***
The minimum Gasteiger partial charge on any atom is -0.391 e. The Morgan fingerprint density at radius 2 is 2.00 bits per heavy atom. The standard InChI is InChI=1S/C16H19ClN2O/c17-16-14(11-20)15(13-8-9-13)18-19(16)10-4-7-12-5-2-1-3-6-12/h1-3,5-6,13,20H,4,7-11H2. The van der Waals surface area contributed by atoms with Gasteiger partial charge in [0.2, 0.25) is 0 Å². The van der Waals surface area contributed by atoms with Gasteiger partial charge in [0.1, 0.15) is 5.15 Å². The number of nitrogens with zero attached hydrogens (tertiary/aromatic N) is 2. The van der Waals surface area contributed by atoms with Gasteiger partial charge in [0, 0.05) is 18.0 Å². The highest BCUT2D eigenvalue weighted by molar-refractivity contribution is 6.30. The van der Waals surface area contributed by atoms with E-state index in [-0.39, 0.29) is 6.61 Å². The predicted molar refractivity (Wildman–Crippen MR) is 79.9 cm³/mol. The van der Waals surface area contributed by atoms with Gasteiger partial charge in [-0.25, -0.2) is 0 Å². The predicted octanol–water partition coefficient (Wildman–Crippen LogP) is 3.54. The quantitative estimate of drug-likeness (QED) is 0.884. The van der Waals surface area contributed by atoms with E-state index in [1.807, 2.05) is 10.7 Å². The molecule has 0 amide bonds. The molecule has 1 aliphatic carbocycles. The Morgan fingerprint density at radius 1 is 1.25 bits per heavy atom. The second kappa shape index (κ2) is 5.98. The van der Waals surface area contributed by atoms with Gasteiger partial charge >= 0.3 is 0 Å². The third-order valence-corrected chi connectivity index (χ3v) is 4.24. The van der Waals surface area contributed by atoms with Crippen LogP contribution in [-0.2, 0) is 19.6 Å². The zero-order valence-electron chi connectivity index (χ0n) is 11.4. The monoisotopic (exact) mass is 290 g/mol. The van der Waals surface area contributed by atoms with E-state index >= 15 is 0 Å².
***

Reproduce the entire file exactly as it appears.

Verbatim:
The minimum Gasteiger partial charge on any atom is -0.391 e. The Morgan fingerprint density at radius 2 is 2.00 bits per heavy atom. The standard InChI is InChI=1S/C16H19ClN2O/c17-16-14(11-20)15(13-8-9-13)18-19(16)10-4-7-12-5-2-1-3-6-12/h1-3,5-6,13,20H,4,7-11H2. The van der Waals surface area contributed by atoms with Gasteiger partial charge in [0.2, 0.25) is 0 Å². The van der Waals surface area contributed by atoms with Gasteiger partial charge in [0.1, 0.15) is 5.15 Å². The number of nitrogens with zero attached hydrogens (tertiary/aromatic N) is 2. The van der Waals surface area contributed by atoms with Gasteiger partial charge in [0, 0.05) is 18.0 Å². The highest BCUT2D eigenvalue weighted by molar-refractivity contribution is 6.30. The van der Waals surface area contributed by atoms with E-state index in [-0.39, 0.29) is 6.61 Å². The predicted molar refractivity (Wildman–Crippen MR) is 79.9 cm³/mol. The van der Waals surface area contributed by atoms with Gasteiger partial charge in [-0.25, -0.2) is 0 Å². The predicted octanol–water partition coefficient (Wildman–Crippen LogP) is 3.54. The quantitative estimate of drug-likeness (QED) is 0.884. The van der Waals surface area contributed by atoms with E-state index in [1.807, 2.05) is 10.7 Å². The molecule has 0 amide bonds. The molecule has 1 aliphatic carbocycles. The Morgan fingerprint density at radius 1 is 1.25 bits per heavy atom. The second kappa shape index (κ2) is 5.98. The van der Waals surface area contributed by atoms with Gasteiger partial charge >= 0.3 is 0 Å². The third-order valence-corrected chi connectivity index (χ3v) is 4.24. The van der Waals surface area contributed by atoms with Crippen LogP contribution in [-0.2, 0) is 19.6 Å². The zero-order valence-electron chi connectivity index (χ0n) is 11.4. The monoisotopic (exact) mass is 290 g/mol. The van der Waals surface area contributed by atoms with E-state index >= 15 is 0 Å².